In a press release posted on Friday, September 15th, Equifax said that the company’s Chief Information officer as well as Chief Security Officer were both retiring. The company named an interim executive to both positions.
Equifax says that the company’s security team first noticed suspicious traffic associated with their U.S. online dispute portal system on July 29th. The company blocked the traffic, but then took the application offline after noticing additional suspicious activity on July 30th.
The company identified a vulnerability in an open-source web framework software, Apache Struts, as the attack vector with which the company’s portal system was compromised. The vulnerability was originally identified and disclosed by U.S. Computer Emergency Readiness Team in March, 2017.
Equifax’s Security organization was aware of this vulnerability at that time, and took efforts to identify and to patch any vulnerable systems in the company’s IT infrastructure.
According to Equifax’s investigation into the incident, unauthorized access to their dispute portal and private customer information is believed to have occurred between May 13th and July 30th, 2017.
Personal information on up to 143 million U.S. residents as well as some from the UK and Canada was potentially accessed in a cybersecurity incident against Equifax, one of the three major U.S. credit reporting agencies.
The information accessed primarily includes names, Social Security numbers, birth dates, addresses and, in some instances, driver’s license numbers. In addition, credit card numbers for approximately 209,000 U.S. consumers, and certain dispute documents with personal identifying information for approximately 182,000 U.S. consumers, were accessed. As part of its investigation of this application vulnerability, Equifax also identified unauthorized access to limited personal information for certain UK and Canadian residents.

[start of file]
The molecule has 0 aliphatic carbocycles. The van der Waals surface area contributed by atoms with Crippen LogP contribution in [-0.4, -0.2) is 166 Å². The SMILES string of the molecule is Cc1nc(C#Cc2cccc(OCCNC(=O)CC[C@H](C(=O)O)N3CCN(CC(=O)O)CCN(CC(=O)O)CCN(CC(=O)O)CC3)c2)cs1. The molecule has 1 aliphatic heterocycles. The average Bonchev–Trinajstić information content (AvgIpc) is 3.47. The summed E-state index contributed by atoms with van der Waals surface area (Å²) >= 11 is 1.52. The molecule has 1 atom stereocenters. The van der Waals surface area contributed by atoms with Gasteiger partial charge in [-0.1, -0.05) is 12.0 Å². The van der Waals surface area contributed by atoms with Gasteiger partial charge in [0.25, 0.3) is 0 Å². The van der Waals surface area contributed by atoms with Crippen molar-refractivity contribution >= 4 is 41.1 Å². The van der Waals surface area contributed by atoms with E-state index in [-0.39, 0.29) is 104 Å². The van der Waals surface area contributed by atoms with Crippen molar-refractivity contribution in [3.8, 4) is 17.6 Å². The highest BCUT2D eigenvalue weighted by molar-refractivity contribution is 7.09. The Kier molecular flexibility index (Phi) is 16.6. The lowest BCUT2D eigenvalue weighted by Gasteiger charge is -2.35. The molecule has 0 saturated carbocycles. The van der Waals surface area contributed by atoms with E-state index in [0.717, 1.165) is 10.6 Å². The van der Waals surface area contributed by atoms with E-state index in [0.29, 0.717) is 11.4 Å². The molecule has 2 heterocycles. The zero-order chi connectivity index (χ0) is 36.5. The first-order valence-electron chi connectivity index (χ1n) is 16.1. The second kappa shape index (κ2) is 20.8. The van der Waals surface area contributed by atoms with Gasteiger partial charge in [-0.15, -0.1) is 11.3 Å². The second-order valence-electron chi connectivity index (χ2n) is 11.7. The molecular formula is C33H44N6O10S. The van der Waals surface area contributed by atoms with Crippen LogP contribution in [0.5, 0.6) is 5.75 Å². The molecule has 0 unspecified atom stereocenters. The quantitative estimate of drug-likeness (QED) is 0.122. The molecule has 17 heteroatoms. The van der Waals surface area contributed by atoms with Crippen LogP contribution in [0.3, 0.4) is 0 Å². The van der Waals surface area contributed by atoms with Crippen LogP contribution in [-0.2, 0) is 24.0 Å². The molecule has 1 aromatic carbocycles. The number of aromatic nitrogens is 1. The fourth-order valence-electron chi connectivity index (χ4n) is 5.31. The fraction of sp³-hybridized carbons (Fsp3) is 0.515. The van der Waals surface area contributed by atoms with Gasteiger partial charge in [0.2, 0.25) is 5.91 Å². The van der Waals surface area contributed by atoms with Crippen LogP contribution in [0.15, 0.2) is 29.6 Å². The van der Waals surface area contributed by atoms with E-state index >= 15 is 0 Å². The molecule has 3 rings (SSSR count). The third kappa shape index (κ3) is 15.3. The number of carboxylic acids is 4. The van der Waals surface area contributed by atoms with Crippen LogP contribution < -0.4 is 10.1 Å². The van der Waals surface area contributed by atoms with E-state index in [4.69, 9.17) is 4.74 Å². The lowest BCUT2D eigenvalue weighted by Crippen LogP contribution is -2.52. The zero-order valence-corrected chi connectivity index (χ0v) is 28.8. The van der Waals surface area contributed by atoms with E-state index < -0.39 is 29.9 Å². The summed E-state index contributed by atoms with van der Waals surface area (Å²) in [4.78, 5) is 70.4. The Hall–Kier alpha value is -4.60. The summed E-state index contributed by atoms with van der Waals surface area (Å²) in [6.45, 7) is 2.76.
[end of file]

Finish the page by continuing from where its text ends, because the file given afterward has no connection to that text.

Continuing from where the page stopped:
Equifax says a vulnerability in a website was exploited by the infiltrator(s) in order to gain access to certain files. However, the agency also says ‘no evidence of unauthorized activity on Equifax’s core consumer or commercial credit reporting databases’ was found.
The company has created a portal for consumers to check if their information has been compromised; however, the site includes a disclaimer warning that anyone who does will waive the right to sue Equifax in a class action lawsuit or otherwise.
PSA: If you check Equifax's site to see if your data was stolen, you *waive your rights* to sue Equifax or be part of a class action suit. pic.twitter.com/p4AlmmLQ3r
— Zack Whittaker (@zackwhittaker) September 8, 2017